Vietnamese history and law are now elevated as “major subjects” of religious training, over and above religious studies (Article 14.2). The government’s priority is not to educate religious cadres in the philospohy and concerns of the religious communities, but to produce an army of political agents well-versed in Vietnam’s repressive religious policies and trained to apply religious legislation that is totally inconsistent with international standards and norms,

The only apparently positive element in the Decree is that, after an extremely long and arduous process of application for recognition that stretches out over several years, the final decision made by the Prime Minister is accelerated in comparison with Decree 22 (45 days instead of 90) and 30 days instead of 60 by People’s Committees at the provincial level (Article 8.2). But the extreme scrutiny of the political authorities, from the villages up to central government, and the lack of transparency and strict political controls over the whole process of registration shows clearly that Vietnam is not seeking to promote greater freedom of religion, but to implement the Vietnamese Communist Party’s directives to “increase state management of religious affairs”.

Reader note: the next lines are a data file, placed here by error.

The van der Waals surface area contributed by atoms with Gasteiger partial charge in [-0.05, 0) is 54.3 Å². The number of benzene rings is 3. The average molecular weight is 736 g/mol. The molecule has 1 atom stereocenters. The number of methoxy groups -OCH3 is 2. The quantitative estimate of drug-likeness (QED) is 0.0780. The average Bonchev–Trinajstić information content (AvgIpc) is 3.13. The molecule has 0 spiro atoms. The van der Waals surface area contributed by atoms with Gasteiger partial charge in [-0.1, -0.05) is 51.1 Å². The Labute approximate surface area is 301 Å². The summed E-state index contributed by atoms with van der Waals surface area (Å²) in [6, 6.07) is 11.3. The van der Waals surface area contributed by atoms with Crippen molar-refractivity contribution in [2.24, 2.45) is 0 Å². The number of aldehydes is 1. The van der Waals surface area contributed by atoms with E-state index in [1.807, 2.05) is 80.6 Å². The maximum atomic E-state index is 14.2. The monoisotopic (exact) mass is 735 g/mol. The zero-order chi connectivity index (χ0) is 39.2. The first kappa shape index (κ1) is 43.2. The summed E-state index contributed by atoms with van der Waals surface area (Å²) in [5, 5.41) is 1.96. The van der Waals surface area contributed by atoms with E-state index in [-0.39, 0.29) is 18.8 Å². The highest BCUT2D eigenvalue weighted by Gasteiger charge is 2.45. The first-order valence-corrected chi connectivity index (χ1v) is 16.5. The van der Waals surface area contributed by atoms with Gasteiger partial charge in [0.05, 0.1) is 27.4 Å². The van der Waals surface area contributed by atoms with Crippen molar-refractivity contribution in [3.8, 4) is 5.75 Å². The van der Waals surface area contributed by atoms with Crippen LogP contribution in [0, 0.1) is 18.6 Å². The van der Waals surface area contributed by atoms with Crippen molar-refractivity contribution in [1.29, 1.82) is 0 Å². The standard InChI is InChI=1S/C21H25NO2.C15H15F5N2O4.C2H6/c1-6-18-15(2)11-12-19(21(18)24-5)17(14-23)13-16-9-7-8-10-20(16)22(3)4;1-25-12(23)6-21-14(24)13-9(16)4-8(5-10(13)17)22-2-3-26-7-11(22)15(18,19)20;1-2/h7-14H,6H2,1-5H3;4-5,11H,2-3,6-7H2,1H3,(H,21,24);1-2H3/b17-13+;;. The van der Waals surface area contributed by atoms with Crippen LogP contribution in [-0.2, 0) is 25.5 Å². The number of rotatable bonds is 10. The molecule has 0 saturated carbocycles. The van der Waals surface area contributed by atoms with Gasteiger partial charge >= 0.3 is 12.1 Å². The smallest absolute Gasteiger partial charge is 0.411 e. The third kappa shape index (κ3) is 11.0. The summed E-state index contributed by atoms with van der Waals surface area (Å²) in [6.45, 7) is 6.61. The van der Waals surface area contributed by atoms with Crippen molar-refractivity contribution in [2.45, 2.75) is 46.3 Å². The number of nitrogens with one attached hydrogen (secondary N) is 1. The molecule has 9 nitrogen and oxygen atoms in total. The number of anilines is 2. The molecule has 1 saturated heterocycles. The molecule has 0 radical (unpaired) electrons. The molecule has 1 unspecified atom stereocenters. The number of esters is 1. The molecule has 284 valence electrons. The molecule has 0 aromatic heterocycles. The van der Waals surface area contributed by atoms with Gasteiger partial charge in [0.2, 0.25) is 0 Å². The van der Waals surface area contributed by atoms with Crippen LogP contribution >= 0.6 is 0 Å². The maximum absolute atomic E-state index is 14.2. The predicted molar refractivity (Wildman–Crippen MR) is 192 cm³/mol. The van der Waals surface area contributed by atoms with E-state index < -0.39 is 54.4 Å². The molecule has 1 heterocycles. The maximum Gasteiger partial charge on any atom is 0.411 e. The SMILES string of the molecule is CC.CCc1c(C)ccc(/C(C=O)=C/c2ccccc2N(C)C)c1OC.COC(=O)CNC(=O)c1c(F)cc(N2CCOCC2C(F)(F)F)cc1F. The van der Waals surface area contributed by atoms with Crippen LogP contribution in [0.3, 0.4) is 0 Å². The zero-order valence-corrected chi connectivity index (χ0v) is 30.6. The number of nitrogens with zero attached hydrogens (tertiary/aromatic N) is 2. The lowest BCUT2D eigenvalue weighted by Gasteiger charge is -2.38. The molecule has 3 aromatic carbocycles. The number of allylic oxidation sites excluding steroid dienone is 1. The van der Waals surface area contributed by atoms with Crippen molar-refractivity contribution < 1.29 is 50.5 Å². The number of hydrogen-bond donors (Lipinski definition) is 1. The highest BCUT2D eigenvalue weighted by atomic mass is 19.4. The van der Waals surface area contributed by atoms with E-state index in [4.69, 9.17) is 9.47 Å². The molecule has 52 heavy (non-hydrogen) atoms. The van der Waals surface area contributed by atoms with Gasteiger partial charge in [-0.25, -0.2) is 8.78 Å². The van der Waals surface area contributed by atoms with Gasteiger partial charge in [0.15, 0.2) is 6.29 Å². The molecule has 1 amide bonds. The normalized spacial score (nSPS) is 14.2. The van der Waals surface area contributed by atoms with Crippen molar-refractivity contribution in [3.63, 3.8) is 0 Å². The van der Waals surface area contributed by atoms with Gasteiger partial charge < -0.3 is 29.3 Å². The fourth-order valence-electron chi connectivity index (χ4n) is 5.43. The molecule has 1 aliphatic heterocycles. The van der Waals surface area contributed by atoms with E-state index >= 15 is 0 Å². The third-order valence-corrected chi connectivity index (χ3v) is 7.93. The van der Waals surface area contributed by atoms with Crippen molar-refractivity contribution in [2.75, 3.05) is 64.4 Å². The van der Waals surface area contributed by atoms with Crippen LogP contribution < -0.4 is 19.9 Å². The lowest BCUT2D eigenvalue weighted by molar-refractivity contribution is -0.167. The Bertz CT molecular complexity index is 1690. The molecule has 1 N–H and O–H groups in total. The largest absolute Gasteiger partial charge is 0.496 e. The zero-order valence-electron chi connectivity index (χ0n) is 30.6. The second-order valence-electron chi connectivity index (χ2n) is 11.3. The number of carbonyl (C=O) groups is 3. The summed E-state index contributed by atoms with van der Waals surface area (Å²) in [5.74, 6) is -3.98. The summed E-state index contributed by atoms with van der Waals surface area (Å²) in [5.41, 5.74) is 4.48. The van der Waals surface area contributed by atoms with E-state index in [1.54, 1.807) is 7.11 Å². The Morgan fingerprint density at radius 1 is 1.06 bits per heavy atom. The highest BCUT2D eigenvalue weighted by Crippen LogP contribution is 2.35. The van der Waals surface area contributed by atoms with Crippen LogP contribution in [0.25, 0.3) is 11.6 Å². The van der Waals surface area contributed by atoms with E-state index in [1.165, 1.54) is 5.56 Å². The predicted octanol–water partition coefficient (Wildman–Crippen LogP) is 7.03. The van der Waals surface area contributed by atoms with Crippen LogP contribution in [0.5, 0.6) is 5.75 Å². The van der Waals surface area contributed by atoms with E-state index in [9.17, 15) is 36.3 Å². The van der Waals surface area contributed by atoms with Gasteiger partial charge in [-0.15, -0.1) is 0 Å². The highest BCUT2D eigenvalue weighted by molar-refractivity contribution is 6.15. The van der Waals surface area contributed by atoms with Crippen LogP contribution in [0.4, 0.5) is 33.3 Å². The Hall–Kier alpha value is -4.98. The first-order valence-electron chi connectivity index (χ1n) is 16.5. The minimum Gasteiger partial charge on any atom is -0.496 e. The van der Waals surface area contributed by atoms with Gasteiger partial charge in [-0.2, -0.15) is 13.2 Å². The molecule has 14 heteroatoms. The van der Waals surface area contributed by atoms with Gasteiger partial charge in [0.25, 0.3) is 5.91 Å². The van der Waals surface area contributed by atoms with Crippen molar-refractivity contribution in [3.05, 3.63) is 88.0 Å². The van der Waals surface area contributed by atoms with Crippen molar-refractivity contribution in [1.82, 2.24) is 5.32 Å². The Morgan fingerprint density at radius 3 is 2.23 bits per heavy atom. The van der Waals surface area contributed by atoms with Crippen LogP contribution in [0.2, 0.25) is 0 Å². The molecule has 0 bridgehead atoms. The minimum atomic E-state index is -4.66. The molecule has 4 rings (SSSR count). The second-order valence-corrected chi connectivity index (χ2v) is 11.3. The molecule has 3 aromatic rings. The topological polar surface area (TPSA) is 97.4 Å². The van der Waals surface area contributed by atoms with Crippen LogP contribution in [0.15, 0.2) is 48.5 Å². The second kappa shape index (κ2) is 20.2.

Indeed, Decree 92 simply adds to the framework of legislation used to give a “veneer of legality” to a policy of religious repression, planned at the highest levels of the Communist Party and state, and methodically implemented throughout the country, which aims to crush all independent movements and place religions under strict Communist Party control.